IN THE former Soviet Union, in the late 1950s and 60s, many books that questioned the political system began to be circulated privately in mimeographed form. Their authors never earned a penny in royalties. On the contrary, they were persecuted, denounced in the official press, and sent into exile in the notorious Siberian gulags. Yet they continued to write.

Why? Because they needed to share what they were feeling. From the Gospels to political manifestos, literature has allowed ideas to travel and even to change the world.

I have nothing against people earning money from their books; that’s how I make my living. But look at what’s happening now. Stop Online Piracy Act (S.O.P.A) may disrupt internet. This is a REAL DANGER, not only for Americans, but for all of us, as the law – if approved – will affect the whole planet.

And how do I feel about this? As an author, I should be defending ‘intellectual property’, but I’m not.

Pirates of the world, unite and pirate everything I’ve ever written!

The good old days, when each idea had an owner, are gone forever. First, because all anyone ever does is recycle the same four themes: a love story between two people, a love triangle, the struggle for power, and the story of a journey. Second, because all writers want what they write to be read, whether in a newspaper, blog, pamphlet, or on a wall.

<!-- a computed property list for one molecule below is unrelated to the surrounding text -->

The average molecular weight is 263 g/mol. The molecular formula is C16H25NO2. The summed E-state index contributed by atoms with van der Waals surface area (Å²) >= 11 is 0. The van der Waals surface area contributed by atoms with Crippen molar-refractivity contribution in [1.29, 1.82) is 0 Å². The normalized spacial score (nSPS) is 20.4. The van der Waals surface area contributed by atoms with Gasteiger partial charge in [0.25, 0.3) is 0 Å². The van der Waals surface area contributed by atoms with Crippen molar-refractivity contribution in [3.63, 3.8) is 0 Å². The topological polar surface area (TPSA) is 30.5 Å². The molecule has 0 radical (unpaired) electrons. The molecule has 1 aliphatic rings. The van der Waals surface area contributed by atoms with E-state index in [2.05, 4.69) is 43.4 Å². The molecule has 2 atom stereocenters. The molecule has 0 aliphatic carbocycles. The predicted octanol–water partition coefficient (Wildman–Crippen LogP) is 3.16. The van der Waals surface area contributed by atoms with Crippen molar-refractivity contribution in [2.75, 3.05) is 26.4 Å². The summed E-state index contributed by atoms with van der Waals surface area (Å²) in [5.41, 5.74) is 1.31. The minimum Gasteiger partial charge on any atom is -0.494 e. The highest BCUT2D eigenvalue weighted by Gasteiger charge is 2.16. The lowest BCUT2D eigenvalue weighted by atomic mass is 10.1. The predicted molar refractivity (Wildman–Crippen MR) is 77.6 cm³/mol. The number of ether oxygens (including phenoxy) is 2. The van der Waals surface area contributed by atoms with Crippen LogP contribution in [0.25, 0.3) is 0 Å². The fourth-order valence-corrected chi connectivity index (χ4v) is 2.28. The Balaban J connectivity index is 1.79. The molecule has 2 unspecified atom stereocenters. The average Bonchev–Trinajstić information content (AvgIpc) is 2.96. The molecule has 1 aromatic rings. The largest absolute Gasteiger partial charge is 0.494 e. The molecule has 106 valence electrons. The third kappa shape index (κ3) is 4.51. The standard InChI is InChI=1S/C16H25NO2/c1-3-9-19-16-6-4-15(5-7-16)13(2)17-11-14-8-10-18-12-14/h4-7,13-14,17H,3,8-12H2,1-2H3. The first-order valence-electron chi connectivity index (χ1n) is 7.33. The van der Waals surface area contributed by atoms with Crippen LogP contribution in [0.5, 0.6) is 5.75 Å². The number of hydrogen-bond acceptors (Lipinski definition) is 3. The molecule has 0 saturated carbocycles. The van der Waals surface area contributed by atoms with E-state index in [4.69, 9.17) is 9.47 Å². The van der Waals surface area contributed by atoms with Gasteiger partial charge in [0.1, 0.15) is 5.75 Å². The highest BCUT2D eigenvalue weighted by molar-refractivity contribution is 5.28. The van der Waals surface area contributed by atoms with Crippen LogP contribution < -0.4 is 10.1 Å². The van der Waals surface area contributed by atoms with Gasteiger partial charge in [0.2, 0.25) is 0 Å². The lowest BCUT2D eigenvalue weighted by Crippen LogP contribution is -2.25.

The more often we hear a song on the radio, the keener we are to buy the CD. It’s the same with literature.

The more people ‘pirate’ a book, the better. If they like the beginning, they’ll buy the whole book the next day, because there’s nothing more tiring than reading long screeds of text on a computer screen.

1. Some people will say: You’re rich enough to allow your books to be distributed for free.

That’s true. I am rich. But was it the desire to make money that drove me to write? No. My family and my teachers all said that there was no future in writing.

I started writing and I continue to write because it gives me pleasure and gives meaning to my existence. If money were the motive, I could have stopped writing ages ago and saved myself having to put up with invariably negative reviews.

2. The publishing industry will say: Artists can’t survive if they’re not paid.